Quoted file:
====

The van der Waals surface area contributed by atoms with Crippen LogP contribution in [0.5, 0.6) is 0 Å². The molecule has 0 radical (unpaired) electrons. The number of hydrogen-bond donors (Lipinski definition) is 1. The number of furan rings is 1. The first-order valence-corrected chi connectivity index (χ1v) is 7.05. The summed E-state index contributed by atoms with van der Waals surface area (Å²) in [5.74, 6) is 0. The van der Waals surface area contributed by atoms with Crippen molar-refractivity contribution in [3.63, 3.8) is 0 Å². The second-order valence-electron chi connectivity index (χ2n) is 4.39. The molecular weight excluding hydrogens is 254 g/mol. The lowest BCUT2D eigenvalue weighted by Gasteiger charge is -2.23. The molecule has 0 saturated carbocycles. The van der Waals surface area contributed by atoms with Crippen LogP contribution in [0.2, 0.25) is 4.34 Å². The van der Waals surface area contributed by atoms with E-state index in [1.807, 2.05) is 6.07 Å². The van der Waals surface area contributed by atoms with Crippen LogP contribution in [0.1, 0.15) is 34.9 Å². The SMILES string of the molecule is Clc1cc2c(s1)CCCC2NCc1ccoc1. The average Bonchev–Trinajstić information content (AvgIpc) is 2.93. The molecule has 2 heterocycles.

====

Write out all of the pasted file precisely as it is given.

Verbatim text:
The van der Waals surface area contributed by atoms with Crippen LogP contribution in [0.5, 0.6) is 0 Å². The molecule has 0 radical (unpaired) electrons. The number of hydrogen-bond donors (Lipinski definition) is 1. The number of furan rings is 1. The first-order valence-corrected chi connectivity index (χ1v) is 7.05. The summed E-state index contributed by atoms with van der Waals surface area (Å²) in [5.74, 6) is 0. The van der Waals surface area contributed by atoms with Crippen molar-refractivity contribution in [3.63, 3.8) is 0 Å². The second-order valence-electron chi connectivity index (χ2n) is 4.39. The molecular weight excluding hydrogens is 254 g/mol. The lowest BCUT2D eigenvalue weighted by Gasteiger charge is -2.23. The molecule has 0 saturated carbocycles. The van der Waals surface area contributed by atoms with Crippen LogP contribution in [0.2, 0.25) is 4.34 Å². The van der Waals surface area contributed by atoms with E-state index in [1.807, 2.05) is 6.07 Å². The van der Waals surface area contributed by atoms with Crippen LogP contribution in [0.1, 0.15) is 34.9 Å². The SMILES string of the molecule is Clc1cc2c(s1)CCCC2NCc1ccoc1. The average Bonchev–Trinajstić information content (AvgIpc) is 2.93. The molecule has 2 heterocycles.